It can be an hour or two a week to more than two days a month. Here again, the advisor equity should be “really” worth the contributions they make for the growth of your business.
Sometimes they just add visual appeal to your pitch deck or website. The reward depends on their “time.” How much value did they add to your company with their time?
Compensation based on role
There’s less equity for general advisors than for board members or technologists. This is because General Advisors are chosen more often to appear in a pitch deck and website.
On the other hand, it may be that Board Advisors have a defined director role with legal responsibilities, and Tech Advisors work longer hours (on average 43 days a year) than the other advisors.
So, now this might look good on paper, but how is advisor equity applied in reality? We are answering that by using the Travis Kalanick method.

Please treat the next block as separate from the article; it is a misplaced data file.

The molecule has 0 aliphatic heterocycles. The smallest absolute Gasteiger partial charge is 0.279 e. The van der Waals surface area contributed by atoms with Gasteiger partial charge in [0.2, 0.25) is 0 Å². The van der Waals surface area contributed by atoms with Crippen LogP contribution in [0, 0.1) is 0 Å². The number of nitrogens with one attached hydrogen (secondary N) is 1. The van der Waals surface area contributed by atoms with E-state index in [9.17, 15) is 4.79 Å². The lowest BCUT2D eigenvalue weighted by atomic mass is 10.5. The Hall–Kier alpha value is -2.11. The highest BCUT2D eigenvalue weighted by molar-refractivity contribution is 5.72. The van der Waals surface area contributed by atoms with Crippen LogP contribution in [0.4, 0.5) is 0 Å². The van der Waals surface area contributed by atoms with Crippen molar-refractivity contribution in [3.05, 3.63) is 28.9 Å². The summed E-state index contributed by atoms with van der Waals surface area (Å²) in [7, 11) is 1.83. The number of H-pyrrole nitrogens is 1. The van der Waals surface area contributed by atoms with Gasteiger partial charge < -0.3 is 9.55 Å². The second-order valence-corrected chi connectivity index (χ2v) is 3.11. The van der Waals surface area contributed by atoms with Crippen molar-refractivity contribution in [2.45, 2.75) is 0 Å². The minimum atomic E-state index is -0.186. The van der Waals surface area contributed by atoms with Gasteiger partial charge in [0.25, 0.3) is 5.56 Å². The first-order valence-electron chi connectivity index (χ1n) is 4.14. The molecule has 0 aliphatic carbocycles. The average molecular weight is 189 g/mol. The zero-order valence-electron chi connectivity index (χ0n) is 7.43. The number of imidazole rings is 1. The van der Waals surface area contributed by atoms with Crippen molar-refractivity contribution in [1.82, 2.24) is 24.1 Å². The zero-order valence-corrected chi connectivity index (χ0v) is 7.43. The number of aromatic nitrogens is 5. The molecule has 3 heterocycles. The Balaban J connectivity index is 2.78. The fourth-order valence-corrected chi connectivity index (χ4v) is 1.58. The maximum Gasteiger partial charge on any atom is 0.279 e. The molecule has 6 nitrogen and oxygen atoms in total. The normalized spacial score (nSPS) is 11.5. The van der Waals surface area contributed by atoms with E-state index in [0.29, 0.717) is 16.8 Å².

The Travis Kalanick Method
Travis Kalanick is an American business entrepreneur. He was also the former CEO of Uber. He believes math matters while doing equity compensation. If done correctly, employees, investors, and advisors can benefit from equity compensation.
Here’s how it works:
- First, determine what value this advisor can add as a full-time employee.
- Then, calculate the fraction of full-time you expect them to contribute.
- The full-time position is typically a salary and equity arrangement. The compensation should move into stock when the advisory role is based on an appropriate valuation.